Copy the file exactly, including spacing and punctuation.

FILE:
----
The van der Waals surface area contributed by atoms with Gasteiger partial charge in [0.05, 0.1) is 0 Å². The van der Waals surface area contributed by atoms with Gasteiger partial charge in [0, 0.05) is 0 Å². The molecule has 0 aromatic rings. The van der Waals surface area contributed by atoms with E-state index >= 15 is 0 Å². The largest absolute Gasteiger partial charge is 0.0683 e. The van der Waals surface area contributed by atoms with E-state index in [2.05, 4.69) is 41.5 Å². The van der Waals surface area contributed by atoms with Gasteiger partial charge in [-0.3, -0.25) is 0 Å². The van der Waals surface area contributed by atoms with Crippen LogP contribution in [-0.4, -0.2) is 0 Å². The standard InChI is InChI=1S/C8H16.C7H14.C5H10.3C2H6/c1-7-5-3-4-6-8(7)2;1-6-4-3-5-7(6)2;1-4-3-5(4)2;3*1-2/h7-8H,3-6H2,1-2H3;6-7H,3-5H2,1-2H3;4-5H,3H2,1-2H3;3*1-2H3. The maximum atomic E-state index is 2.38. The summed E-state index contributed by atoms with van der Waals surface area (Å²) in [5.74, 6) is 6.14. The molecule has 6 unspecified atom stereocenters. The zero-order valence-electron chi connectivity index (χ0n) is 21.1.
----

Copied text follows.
The van der Waals surface area contributed by atoms with Gasteiger partial charge in [0.05, 0.1) is 0 Å². The van der Waals surface area contributed by atoms with Gasteiger partial charge in [0, 0.05) is 0 Å². The molecule has 0 aromatic rings. The van der Waals surface area contributed by atoms with E-state index >= 15 is 0 Å². The largest absolute Gasteiger partial charge is 0.0683 e. The van der Waals surface area contributed by atoms with E-state index in [2.05, 4.69) is 41.5 Å². The van der Waals surface area contributed by atoms with Gasteiger partial charge in [-0.3, -0.25) is 0 Å². The van der Waals surface area contributed by atoms with Crippen LogP contribution in [-0.4, -0.2) is 0 Å². The standard InChI is InChI=1S/C8H16.C7H14.C5H10.3C2H6/c1-7-5-3-4-6-8(7)2;1-6-4-3-5-7(6)2;1-4-3-5(4)2;3*1-2/h7-8H,3-6H2,1-2H3;6-7H,3-5H2,1-2H3;4-5H,3H2,1-2H3;3*1-2H3. The maximum atomic E-state index is 2.38. The summed E-state index contributed by atoms with van der Waals surface area (Å²) in [5.74, 6) is 6.14. The molecule has 6 unspecified atom stereocenters. The zero-order valence-electron chi connectivity index (χ0n) is 21.1.